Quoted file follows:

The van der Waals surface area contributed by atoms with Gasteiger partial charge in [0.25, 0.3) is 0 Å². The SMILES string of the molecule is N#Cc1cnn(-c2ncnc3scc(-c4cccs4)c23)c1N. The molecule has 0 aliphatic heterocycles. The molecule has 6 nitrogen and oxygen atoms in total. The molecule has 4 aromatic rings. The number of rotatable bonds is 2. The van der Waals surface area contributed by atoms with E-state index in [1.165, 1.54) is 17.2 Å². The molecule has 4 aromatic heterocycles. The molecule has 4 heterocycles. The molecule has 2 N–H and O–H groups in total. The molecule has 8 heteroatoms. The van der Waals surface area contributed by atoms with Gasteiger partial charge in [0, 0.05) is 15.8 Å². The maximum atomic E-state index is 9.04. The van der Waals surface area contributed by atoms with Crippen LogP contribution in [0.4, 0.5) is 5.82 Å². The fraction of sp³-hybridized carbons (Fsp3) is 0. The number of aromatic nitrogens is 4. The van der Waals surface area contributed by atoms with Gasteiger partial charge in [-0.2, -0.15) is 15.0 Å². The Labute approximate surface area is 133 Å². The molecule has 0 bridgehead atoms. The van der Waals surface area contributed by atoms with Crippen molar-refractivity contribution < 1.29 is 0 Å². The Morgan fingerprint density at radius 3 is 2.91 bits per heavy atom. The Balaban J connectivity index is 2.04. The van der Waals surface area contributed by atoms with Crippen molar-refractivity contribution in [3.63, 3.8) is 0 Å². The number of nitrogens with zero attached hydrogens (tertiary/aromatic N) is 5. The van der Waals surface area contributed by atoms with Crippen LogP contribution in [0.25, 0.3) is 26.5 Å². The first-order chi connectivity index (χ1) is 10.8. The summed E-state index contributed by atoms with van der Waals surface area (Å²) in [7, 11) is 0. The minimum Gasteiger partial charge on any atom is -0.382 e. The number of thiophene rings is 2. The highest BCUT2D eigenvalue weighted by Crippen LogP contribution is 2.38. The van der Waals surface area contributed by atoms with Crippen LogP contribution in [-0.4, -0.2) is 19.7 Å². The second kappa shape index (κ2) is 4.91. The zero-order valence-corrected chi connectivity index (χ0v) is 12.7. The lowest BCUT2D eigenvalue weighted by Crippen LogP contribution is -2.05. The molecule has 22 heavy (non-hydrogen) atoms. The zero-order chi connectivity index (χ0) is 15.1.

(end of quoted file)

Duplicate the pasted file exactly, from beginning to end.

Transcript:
The van der Waals surface area contributed by atoms with Gasteiger partial charge in [0.25, 0.3) is 0 Å². The SMILES string of the molecule is N#Cc1cnn(-c2ncnc3scc(-c4cccs4)c23)c1N. The molecule has 0 aliphatic heterocycles. The molecule has 6 nitrogen and oxygen atoms in total. The molecule has 4 aromatic rings. The number of rotatable bonds is 2. The van der Waals surface area contributed by atoms with E-state index in [1.165, 1.54) is 17.2 Å². The molecule has 4 aromatic heterocycles. The molecule has 4 heterocycles. The molecule has 2 N–H and O–H groups in total. The molecule has 8 heteroatoms. The van der Waals surface area contributed by atoms with Gasteiger partial charge in [0, 0.05) is 15.8 Å². The maximum atomic E-state index is 9.04. The van der Waals surface area contributed by atoms with Crippen LogP contribution in [0.4, 0.5) is 5.82 Å². The fraction of sp³-hybridized carbons (Fsp3) is 0. The number of aromatic nitrogens is 4. The van der Waals surface area contributed by atoms with Gasteiger partial charge in [-0.2, -0.15) is 15.0 Å². The Labute approximate surface area is 133 Å². The molecule has 0 bridgehead atoms. The van der Waals surface area contributed by atoms with Crippen molar-refractivity contribution < 1.29 is 0 Å². The Morgan fingerprint density at radius 3 is 2.91 bits per heavy atom. The Balaban J connectivity index is 2.04. The van der Waals surface area contributed by atoms with Crippen molar-refractivity contribution in [3.63, 3.8) is 0 Å². The number of nitrogens with zero attached hydrogens (tertiary/aromatic N) is 5. The van der Waals surface area contributed by atoms with Crippen LogP contribution in [0.25, 0.3) is 26.5 Å². The first-order chi connectivity index (χ1) is 10.8. The summed E-state index contributed by atoms with van der Waals surface area (Å²) in [7, 11) is 0. The minimum Gasteiger partial charge on any atom is -0.382 e. The number of thiophene rings is 2. The highest BCUT2D eigenvalue weighted by Crippen LogP contribution is 2.38. The van der Waals surface area contributed by atoms with Crippen LogP contribution in [-0.4, -0.2) is 19.7 Å². The second kappa shape index (κ2) is 4.91. The zero-order valence-corrected chi connectivity index (χ0v) is 12.7. The lowest BCUT2D eigenvalue weighted by Crippen LogP contribution is -2.05. The molecule has 22 heavy (non-hydrogen) atoms. The zero-order chi connectivity index (χ0) is 15.1.